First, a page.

But we are due for a bigger, meaner bad guy in the second half of the season, and the internet surmises that the guy who imprisoned Gareth (sorry, Emo Hipster Douche) was the same wild bearded guy who died right after being freed from the train car, so he’s not really an option. Here are a few suggestions for you to choose from or you can pick your own:

1. One of the “bad cops” from Grady escapes and gathers a gang of former drug dealers who used to pay him off. They try to evict Rick’s gang from their corner in Southwest Atlanta.

2. Father Gabriel go on his vision quest, eventually learning how to dispatch walkers with nothing but a Bible. He’ll survive on the hearts of his enemies and eventually return for Rick’s gang, mad about bloodstains on the floor of the church.

3. The creepy guy from “Too Many Cooks” shows up. Scarier than zombies.

Will Sasha ever trust again? Will Bob the Cop turn out to be a really bad guy or a peacemaker in the end? And what do you want to see in the next villain?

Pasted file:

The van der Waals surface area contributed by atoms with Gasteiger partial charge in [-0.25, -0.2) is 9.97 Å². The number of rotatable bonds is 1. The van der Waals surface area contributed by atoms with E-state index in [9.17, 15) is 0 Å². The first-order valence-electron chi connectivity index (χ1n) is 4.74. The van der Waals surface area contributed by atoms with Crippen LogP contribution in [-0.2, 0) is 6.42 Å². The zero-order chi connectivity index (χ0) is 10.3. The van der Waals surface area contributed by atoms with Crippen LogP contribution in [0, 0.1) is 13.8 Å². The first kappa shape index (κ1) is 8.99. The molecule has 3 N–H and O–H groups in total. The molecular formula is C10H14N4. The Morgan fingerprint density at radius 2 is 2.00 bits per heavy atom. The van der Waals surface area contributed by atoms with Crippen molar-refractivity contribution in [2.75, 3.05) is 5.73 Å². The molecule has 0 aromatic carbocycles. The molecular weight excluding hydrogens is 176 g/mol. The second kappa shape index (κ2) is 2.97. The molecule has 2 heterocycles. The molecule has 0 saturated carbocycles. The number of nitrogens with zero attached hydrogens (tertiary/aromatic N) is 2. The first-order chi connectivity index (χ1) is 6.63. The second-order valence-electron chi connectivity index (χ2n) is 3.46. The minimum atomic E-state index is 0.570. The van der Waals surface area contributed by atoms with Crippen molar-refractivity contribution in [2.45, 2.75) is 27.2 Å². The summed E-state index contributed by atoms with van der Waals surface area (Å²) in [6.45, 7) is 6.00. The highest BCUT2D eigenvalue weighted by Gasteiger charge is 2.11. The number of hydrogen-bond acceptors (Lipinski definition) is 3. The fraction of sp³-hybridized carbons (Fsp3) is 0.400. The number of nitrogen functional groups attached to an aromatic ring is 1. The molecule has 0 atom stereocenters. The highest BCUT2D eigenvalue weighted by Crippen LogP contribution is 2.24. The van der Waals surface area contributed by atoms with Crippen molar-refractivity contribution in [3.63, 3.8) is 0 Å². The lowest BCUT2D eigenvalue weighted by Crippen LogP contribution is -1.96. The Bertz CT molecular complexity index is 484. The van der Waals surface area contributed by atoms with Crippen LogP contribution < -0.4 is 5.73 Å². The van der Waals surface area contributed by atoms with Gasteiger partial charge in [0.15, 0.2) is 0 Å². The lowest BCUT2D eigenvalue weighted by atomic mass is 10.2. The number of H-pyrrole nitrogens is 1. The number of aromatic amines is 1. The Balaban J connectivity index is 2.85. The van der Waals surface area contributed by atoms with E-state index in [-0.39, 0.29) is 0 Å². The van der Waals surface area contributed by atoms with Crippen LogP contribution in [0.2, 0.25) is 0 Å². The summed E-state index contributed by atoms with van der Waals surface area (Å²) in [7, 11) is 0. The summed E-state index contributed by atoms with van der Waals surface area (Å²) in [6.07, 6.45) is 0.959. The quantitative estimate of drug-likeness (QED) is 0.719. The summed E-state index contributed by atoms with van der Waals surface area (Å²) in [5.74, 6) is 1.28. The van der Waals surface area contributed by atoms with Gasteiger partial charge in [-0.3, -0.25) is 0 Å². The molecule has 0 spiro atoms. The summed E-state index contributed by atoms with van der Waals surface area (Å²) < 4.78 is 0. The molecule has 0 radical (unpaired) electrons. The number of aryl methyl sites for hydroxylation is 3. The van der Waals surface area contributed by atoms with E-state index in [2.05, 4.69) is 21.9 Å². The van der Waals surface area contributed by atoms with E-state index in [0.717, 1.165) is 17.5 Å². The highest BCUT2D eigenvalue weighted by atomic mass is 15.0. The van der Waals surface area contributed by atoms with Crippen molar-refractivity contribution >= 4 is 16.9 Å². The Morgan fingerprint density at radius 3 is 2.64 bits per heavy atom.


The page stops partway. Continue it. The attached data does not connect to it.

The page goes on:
—Josh

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Josh,

I think our boy Abraham is back in the world of the living, based on his symbolic grab of the water bottle at episode’s end. Next week might even see him shift from his kneeling position that has to be hell on the quads after a while. My big question to you on that one is, will we see a united group at the end of it all? Or will they keep the two sides separate going into the season’s second half?

Of your three options for a super villain, I think I’d take Father Gabriel with a warped spirituality returning for blood. The guy from “Too Many Cooks” is arguably too scary, and I feel like the bad cops aren’t smart enough. What I really want to see in my next villain is someone smart. Sadistic? Sure. Evil or evil-ish? Fine. But a worthy enemy intellectually. Everyone we’ve seen has either been incompetent, stupid, or a raving lunatic. What about a Tywin/Jaime Lannister type? Someone cold-blooded and mean, but also pragmatic and with an eye on their own longevity. Between EHD, the Governor, the weird redneck at the house, Shane, and whoever else I’m forgetting, the group’s biggest enemies seem like they’re almost trying to die. That’s my biggest hope for our next bad guy.